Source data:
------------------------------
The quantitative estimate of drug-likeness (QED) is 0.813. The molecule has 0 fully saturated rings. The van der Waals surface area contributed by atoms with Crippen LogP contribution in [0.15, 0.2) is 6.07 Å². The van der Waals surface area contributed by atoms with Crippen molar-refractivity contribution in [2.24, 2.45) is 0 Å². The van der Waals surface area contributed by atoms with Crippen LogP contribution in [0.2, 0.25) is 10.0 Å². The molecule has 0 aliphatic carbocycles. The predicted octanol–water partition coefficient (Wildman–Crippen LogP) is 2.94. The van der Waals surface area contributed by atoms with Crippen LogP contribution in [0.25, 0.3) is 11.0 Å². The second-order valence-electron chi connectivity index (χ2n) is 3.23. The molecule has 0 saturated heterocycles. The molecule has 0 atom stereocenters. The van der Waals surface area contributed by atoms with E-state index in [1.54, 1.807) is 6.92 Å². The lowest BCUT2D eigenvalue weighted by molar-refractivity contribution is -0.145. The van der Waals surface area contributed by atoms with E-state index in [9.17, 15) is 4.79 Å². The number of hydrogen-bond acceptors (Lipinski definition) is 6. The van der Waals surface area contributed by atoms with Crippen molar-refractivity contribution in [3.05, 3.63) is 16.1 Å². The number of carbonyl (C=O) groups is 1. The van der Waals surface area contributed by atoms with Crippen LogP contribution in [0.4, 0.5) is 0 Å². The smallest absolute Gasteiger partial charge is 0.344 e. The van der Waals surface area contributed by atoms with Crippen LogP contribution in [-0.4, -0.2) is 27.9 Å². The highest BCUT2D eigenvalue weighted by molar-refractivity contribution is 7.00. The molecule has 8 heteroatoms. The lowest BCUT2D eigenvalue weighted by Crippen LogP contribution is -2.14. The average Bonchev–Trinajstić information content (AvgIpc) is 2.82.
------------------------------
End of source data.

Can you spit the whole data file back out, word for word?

The quantitative estimate of drug-likeness (QED) is 0.813. The molecule has 0 fully saturated rings. The van der Waals surface area contributed by atoms with Crippen LogP contribution in [0.15, 0.2) is 6.07 Å². The van der Waals surface area contributed by atoms with Crippen molar-refractivity contribution in [2.24, 2.45) is 0 Å². The van der Waals surface area contributed by atoms with Crippen LogP contribution in [0.2, 0.25) is 10.0 Å². The molecule has 0 aliphatic carbocycles. The predicted octanol–water partition coefficient (Wildman–Crippen LogP) is 2.94. The van der Waals surface area contributed by atoms with Crippen LogP contribution in [0.25, 0.3) is 11.0 Å². The second-order valence-electron chi connectivity index (χ2n) is 3.23. The molecule has 0 saturated heterocycles. The molecule has 0 atom stereocenters. The van der Waals surface area contributed by atoms with E-state index in [1.54, 1.807) is 6.92 Å². The lowest BCUT2D eigenvalue weighted by molar-refractivity contribution is -0.145. The van der Waals surface area contributed by atoms with E-state index in [9.17, 15) is 4.79 Å². The number of hydrogen-bond acceptors (Lipinski definition) is 6. The van der Waals surface area contributed by atoms with Crippen molar-refractivity contribution in [3.05, 3.63) is 16.1 Å². The number of carbonyl (C=O) groups is 1. The van der Waals surface area contributed by atoms with Crippen LogP contribution in [0.4, 0.5) is 0 Å². The smallest absolute Gasteiger partial charge is 0.344 e. The van der Waals surface area contributed by atoms with Crippen LogP contribution in [-0.4, -0.2) is 27.9 Å². The highest BCUT2D eigenvalue weighted by molar-refractivity contribution is 7.00. The molecule has 8 heteroatoms. The lowest BCUT2D eigenvalue weighted by Crippen LogP contribution is -2.14. The average Bonchev–Trinajstić information content (AvgIpc) is 2.82.